Volkswagen Arteon: A Rose By Any Other Name

Volkswagen Arteon. The name itself is a heavy hitter. And while some may find it awkward, we say that’s likely due to the psychological effect of seeing the Volkswagen brand as anything other than what its name implies—a “people’s car”. You see, the Arteon is VW’s bold approach to a whole new level of quality. We all know that—despite recent poor press—Volkswagens are great cars, and the VW Group is parent company to some major names in the automotive world. The badge itself, however, isn’t typically associated with a prestigious level of vehicle. VWs have fell more in line with sport compact, economical level cars. But this mid-sized sedan is different. It makes a statement. It’s elegant. And it’s a lot more than just some sports coupe you would expect to find at the local Cars and Coffee.

Age Before Beauty

To truly understand the Volkswagen Arteon’s place in the market, we need to take a look back to the Volkswagen CC. The CC was a mid-size sedan that ran from 2008-2017. The CC was exactly what you’d expect from the company, but it didn’t quite capture the market as VW had hoped. With only 3,900 units sold in 2015, the CC was one of the lowest selling Volkswagen vehicles. Time to throw in the towel, yea? This is Volkswagen, though. Instead of just walking away, they decided to step up their game. The Arteon is the CC’s all-new replacement. And while it’s never fun to watch a familiar face disappear, we sure are happy to see this new one.

The new Volkswagen Arteon is based on the same platform as the CC, but there are some considerable differences. First and foremost: a major facelift. Sure, the CC was a nice car. But it looked like something a cookie-cutter businessman approaching the twilight of his cookie-cutter life would drive. (No offense to any businessmen reading this who loved their CC. We’re sure your life is very fulfilling.) However, the Arteon has a much bolder, aggressive grille with distinctive LED headlights. A fresh young face that lacks its predecessor’s crow’s feet.

Outside Appearances

The profile of both the CC and the Arteon are still nearly identical. And, indeed, if you were to trace the exteriors, you’d be hard pressed to spot the differences. But with a full detailed picture, you can see how subtle adjustments make all the difference. Down along the side, the new Arteon has much sportier details, as well as frameless side windows and a wrap-around hood. The front grille is wider, too—and has more of a punch, while the rear design carries the car’s bold new look from the front all the way to the tail end. And speaking of the rear, the CC featured a standard trunk, whereas the Arteon is a true hatchback.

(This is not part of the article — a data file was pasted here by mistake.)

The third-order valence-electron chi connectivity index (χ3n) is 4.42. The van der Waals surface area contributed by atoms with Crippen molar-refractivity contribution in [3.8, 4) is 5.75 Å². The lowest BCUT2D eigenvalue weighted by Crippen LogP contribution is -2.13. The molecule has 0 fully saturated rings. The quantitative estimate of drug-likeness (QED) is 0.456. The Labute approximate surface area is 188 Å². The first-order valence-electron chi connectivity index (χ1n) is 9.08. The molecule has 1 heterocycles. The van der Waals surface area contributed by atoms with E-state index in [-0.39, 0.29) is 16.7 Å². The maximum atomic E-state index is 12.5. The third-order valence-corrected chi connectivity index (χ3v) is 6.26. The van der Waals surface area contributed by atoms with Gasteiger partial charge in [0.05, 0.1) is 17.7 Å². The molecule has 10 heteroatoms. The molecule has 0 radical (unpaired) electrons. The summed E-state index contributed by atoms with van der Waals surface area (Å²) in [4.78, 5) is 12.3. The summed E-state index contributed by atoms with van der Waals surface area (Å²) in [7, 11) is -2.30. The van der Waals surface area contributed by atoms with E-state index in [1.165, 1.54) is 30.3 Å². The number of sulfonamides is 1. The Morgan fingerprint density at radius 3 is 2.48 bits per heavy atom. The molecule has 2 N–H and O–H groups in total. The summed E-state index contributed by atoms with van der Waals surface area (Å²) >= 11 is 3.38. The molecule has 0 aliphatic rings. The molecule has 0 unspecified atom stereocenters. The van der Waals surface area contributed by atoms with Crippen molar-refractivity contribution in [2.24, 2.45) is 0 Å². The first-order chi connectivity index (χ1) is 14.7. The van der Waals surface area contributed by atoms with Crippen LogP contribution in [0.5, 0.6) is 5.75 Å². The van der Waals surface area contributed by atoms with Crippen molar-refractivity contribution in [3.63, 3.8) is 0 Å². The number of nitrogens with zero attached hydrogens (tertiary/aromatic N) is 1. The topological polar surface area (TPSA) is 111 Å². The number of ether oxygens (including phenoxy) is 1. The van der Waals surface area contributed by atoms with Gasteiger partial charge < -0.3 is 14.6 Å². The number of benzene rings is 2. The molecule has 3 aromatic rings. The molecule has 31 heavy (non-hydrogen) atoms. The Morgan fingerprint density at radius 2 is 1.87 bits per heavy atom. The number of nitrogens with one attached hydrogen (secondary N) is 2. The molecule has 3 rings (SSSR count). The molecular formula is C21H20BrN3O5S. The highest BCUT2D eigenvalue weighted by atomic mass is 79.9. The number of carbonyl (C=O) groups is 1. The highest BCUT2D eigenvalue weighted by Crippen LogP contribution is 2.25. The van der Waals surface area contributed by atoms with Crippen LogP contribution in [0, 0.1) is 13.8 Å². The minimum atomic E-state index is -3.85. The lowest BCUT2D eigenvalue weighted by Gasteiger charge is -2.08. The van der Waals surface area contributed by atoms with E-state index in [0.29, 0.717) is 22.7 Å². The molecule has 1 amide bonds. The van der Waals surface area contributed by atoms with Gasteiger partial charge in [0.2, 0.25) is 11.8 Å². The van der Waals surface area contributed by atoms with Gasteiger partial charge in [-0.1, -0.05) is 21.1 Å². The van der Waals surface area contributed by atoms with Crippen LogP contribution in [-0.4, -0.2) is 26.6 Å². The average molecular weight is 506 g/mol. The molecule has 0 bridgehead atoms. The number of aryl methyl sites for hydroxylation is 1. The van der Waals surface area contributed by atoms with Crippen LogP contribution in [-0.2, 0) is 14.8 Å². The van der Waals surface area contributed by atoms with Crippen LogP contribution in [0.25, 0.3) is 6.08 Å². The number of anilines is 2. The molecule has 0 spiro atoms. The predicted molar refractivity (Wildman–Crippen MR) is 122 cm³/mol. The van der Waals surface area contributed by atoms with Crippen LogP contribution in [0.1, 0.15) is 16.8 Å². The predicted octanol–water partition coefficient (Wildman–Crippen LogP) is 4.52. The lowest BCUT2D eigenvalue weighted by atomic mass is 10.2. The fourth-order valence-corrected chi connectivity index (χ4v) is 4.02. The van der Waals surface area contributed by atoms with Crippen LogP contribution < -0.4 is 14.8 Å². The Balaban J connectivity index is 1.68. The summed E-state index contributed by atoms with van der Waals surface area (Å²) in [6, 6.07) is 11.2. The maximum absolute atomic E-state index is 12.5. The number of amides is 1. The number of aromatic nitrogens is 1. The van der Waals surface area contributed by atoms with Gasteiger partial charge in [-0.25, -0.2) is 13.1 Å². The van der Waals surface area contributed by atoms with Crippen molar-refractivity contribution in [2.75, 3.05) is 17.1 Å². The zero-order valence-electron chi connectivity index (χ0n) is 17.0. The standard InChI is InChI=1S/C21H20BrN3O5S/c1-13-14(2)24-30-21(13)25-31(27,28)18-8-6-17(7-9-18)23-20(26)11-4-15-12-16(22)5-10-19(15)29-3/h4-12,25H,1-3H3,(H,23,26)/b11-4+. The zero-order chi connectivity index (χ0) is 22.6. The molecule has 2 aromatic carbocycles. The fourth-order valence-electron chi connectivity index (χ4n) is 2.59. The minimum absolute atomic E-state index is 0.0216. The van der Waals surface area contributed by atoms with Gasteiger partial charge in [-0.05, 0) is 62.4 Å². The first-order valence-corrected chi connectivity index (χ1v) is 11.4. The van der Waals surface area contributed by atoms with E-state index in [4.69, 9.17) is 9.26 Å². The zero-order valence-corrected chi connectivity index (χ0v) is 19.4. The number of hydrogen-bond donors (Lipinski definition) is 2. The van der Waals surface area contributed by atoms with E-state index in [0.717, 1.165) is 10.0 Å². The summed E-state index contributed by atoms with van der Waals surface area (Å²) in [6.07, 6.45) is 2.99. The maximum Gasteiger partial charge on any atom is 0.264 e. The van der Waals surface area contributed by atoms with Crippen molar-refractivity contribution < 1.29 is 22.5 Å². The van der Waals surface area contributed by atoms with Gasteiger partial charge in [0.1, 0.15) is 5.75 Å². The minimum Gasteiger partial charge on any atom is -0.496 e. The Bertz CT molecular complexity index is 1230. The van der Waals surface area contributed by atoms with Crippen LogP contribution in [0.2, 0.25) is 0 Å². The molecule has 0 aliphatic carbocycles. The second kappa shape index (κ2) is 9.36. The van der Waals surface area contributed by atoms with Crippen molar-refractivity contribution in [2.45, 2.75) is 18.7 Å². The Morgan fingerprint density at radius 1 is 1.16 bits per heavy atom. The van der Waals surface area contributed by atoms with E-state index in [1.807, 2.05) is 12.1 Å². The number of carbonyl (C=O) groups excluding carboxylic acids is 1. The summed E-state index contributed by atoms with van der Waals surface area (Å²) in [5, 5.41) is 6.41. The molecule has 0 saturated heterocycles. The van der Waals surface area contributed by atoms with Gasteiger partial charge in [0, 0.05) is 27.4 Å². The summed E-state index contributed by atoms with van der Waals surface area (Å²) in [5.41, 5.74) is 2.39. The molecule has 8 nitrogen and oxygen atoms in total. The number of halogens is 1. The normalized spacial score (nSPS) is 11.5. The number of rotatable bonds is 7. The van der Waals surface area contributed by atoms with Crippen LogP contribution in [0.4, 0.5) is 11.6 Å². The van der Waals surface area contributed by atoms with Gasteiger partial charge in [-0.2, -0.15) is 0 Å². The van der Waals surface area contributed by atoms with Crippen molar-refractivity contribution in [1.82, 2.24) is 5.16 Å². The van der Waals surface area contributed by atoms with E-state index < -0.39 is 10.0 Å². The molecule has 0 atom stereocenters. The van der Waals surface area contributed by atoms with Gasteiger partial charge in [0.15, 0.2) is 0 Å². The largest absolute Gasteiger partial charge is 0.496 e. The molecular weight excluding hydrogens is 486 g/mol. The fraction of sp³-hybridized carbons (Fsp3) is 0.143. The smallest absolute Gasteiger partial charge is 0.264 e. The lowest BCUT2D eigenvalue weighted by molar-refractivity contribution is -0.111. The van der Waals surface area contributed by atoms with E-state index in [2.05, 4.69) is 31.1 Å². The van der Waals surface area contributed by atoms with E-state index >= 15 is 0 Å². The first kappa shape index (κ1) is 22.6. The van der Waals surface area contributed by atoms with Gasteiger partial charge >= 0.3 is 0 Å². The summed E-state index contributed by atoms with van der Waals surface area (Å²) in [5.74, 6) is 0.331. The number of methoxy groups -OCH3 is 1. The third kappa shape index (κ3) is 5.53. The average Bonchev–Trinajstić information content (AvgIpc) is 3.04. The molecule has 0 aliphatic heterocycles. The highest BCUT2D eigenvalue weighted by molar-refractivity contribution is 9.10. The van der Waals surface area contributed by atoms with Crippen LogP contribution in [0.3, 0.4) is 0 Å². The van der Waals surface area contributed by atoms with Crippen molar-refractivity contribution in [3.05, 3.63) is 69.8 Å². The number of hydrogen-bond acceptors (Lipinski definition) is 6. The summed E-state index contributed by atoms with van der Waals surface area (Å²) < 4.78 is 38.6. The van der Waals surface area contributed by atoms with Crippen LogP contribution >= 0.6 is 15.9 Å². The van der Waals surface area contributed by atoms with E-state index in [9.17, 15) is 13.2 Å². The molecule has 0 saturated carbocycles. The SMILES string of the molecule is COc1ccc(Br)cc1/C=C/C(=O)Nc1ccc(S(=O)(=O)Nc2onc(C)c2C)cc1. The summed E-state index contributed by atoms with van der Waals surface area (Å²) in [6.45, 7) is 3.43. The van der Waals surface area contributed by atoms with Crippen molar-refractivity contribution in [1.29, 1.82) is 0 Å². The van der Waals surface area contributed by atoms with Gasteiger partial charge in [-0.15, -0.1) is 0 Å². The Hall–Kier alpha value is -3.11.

From the exterior appearance, it’s easy to see that the Volkswagen Arteon is the company’s way of gearing up to take on vehicles such as the Audi A5. In a press release covering the all new car, Volkswagen says: “The exterior design immediately sets Arteon apart from its competitors. A true fastback, it harkens more to luxury models.” They go on to explain how this exterior redesign makes for a more luxurious passenger experience. “Arteon’s wheelbase is more than 5 inches longer than the CC—111.9 inches compared to 106.7 inches—and is paired with shorter overhangs for more dynamic proportions. Arteon is longer and wider as well, translating into more interior space.”

It’s What’s On the Inside that Counts

The interior takes a page straight from the text book of functionality and comfort. In just about every review you’ll find, the Volkswagen Arteon’s interior is directly compared to that of its competitor—the Audi A5. From the premium leather to the aluminum inlays, to the tilting/sliding panoramic sunroof and ambient lighting, both models are very similar inside. And like the A5, the Arteon’s extra space is noticeable the most from the rear seat. (Although the roof line does interfere a bit.) Taller passengers sitting straight up will feel that their headspace is a bit cramped, but the leg room more than makes up for it. This is demonstrated in just about every video review, as the Arteon effectively passes the can-I-slide-down-without-uncomfortably-pressing-my-knees-into-the-back-of-the-driver’s-seat test.

The Total Package

Technically speaking, the Volkswagen Arteon can be factory-equipped with one of three engine options. Although we Americans are deprived of two of them. In the United States, the Arteon comes with a turbocharged 2.0 liter 4 cylinder, capable of producing 268 horsepower and 258 lb-ft of torque. It won’t break any land speed records, but it can travel from 0-60 in 5.6 seconds. Not bad for a mid-size sedan with a funny name, eh?

Ultimately, the Arteon is an enticing package. It’s beautiful, quick, spacious, and it will even pull itself to the side of the road if you happen to fall asleep behind the wheel. With 18- and 19-inch wheel options and three trim levels to choose from, the Arteon is set to start around $35,000. VW certainly jams a lot into a package at this price. The CC may have missed the mark, but VW isn’t playing around in making sure the Arteon hits a bull’s eye.

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